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Fast Facts about Emergency Spending

Romina Boccia and Dominik Lett

If you are congressional staff and you haven’t registered yet: Tomorrow, May 3, from noon to 1:15 P.M. EST, I will be joined by select fiscal experts for lunch and a deep dive into emergency spending. We will discuss how the abuse of emergency spending has worsened the already grave fiscal outlook and explore innovative proposals for budget reform. Hope to see you there!

Register here. 

Congress is increasingly abusing emergency designations, which were originally intended to provide a safety valve for responding to urgent and unexpected crises, to evade spending limits. Over the last three decades, one in every ten dollars of federal spending has been exempted from normal budget controls through emergency‐​related designations. This fact sheet aims to provide key fiscal details that legislators and the public should know about the growing use of emergency designations.

  • Congress provided $12 trillion in spending for emergencies over the past 30 years.

    • Discretionary budget authority accounts for half of emergency‐​related spending. Defense and disaster relief regularly receive “emergency” funding for recurring, predictable operations.

    • Mandatory or direct budgetary authority accounts for the other half of emergency spending, with 87 percent of this spending traceable to just five pandemic and Great Recession laws.

    • Emergency spending comprised 3 percent of annual budget authority following the 9/11 terrorist attacks. It grew to 18 percent following the Great Recession. Emergency spending peaked at 32 percent of annual budget authority in 2020—an inflation‐​adjusted $3 trillion (see figure below).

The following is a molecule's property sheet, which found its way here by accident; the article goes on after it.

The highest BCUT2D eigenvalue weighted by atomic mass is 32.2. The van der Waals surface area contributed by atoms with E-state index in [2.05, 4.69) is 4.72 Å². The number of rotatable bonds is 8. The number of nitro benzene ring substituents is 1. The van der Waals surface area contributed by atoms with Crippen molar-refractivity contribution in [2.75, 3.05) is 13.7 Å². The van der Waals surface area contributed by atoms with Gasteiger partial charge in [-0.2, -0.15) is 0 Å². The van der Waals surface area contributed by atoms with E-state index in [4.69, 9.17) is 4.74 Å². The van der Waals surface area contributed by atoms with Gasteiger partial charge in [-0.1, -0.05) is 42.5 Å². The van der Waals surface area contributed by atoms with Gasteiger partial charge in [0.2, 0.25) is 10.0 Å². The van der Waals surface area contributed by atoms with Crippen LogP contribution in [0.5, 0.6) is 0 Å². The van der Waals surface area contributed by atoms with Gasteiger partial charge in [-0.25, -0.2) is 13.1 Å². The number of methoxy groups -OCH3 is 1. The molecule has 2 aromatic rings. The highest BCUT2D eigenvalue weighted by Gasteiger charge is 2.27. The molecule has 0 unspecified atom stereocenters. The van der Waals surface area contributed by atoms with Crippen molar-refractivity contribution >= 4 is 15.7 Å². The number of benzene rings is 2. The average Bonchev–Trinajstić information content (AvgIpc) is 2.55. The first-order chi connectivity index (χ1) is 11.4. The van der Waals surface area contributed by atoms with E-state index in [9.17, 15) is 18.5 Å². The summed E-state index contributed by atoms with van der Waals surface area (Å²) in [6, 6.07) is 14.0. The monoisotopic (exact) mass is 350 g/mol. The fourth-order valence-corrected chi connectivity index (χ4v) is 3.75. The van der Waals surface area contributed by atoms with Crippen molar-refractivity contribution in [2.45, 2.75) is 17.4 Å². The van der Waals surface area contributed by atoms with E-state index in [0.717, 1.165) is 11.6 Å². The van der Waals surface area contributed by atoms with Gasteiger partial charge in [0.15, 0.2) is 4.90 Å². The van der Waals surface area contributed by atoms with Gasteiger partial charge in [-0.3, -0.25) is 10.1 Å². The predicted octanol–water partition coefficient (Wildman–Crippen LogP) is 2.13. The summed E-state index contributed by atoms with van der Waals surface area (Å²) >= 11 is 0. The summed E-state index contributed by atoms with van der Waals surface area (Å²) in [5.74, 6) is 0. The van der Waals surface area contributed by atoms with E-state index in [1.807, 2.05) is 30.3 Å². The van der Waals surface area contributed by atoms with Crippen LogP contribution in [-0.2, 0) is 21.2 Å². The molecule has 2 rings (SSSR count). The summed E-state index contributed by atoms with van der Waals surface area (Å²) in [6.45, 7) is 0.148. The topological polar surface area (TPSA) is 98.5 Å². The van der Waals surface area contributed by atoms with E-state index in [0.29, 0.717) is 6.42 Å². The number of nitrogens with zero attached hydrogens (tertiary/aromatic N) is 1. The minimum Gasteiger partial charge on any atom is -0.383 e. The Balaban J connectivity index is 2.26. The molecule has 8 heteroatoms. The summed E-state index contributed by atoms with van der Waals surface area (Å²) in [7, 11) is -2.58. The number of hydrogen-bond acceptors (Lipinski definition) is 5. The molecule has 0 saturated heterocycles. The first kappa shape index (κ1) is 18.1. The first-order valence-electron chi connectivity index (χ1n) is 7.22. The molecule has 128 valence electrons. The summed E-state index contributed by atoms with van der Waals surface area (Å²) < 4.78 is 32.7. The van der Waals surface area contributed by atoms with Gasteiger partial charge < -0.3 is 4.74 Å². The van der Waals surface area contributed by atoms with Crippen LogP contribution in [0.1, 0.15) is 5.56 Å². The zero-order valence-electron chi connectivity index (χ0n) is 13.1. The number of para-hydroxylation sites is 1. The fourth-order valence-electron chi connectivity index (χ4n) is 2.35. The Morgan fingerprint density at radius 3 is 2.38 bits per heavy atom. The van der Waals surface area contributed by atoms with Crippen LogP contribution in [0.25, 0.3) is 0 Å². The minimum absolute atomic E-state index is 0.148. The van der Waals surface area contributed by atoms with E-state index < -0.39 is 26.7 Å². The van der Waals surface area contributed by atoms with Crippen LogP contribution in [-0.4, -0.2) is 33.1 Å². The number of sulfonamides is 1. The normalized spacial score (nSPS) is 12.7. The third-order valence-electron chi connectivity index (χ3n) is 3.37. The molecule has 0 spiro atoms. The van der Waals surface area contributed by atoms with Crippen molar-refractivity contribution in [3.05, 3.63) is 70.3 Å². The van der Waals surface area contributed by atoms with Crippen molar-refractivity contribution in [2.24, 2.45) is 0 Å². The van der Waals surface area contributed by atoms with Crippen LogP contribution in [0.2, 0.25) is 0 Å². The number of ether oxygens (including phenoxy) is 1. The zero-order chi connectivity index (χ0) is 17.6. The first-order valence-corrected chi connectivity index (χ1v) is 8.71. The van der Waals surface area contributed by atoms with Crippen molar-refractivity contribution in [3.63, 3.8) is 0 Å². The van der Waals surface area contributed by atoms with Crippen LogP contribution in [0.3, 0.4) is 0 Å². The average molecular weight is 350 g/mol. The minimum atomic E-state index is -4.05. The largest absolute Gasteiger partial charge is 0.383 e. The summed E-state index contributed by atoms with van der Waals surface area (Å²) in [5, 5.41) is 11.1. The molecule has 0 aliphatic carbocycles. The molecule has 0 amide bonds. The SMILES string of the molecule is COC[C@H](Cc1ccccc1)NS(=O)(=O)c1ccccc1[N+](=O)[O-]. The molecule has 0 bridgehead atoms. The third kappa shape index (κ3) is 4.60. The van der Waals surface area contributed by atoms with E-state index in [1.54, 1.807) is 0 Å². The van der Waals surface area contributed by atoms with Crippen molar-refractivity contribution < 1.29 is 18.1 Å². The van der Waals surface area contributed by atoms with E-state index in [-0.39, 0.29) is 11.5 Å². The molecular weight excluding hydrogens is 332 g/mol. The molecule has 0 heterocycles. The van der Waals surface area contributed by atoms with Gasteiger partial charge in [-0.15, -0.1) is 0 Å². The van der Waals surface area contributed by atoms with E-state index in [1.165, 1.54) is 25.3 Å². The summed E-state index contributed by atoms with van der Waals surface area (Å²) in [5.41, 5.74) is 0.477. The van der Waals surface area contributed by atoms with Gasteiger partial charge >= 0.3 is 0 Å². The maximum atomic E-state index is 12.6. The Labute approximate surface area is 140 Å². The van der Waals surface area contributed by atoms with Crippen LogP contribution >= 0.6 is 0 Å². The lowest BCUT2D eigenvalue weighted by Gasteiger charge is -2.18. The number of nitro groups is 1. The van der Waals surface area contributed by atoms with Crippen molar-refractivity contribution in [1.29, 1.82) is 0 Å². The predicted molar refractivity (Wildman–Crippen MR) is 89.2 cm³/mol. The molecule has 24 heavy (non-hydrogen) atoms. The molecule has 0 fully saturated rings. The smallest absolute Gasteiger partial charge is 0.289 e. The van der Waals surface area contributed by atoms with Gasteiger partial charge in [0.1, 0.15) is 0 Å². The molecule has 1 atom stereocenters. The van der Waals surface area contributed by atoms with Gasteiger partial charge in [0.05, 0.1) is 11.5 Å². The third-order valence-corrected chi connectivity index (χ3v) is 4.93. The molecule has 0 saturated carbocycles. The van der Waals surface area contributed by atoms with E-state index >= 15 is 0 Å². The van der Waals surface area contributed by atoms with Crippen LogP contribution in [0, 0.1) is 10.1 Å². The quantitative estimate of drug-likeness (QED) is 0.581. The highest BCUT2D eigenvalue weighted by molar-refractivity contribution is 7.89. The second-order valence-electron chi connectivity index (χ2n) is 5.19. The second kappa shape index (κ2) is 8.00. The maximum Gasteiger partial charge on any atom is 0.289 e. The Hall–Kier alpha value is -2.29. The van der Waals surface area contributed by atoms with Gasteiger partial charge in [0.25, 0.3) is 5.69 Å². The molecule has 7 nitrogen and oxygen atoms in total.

• Because most emergency spending is deficit spending, we estimate emergency spending generated an additional $2 trillion in interest costs. That brings the grand emergency total to $14 trillion—roughly half of the size of the government’s $27.5 trillion in public debt.

  • Congress continued emergency spending even after the pandemic ended.

    • In 2023, Congress provided $162 billion in emergency designations. This funding was primarily allocated for Ukraine aid, disaster relief, and prior‐​year legislation, including the Infrastructure Investment and Jobs Act.

    • In 2024, Congress continued that trend with annual emergency spending now at $196 billion.

    • Together, three recent supplementals for Ukraine, Israel, and the Indo‐​Pacific region provided $96 billion in budget authority. This spending will generate $40 billion in additional interest costs over the next ten years.

    • To date, Congress has provided $174 billion in emergency funds for Ukraine. Including interest costs pushes the total above $240 billion over the next ten years.

    • Like in prior years, Congress used emergency funds in the 2024 yearly appropriations bills to evade spending limits. For example, more than half a billion dollars in law enforcement salaries were emergency designated.

  • Myopic abuse of emergency designations contributes to the long‐​run fiscal challenge.

    • During emergencies, Congress overspends because it is not bound by budget rules.

    • Unlike World War II, recent emergencies have resulted in sustained, elevated debt. This is largely because legislators are unwilling to make the necessary spending cuts to achieve primary surpluses. The nation’s fiscal projections are already dismal, and that’s before considering the possibility of a future conflict, pandemic, or some other crisis.

    • Congress is also prone to spend wastefully because of excessive emergency spending.

    • The Government Accountability Office found that emergency supplemental spending faced less oversight and that issues unrelated to the initial emergency often received funding.

    • The Associated Press found that $403 billion of COVID-19 relief funding, or 1 in every 10 dollars of pandemic aid disbursed, was stolen, wasted, or misspent.

Emergency Spending Fact Sheet

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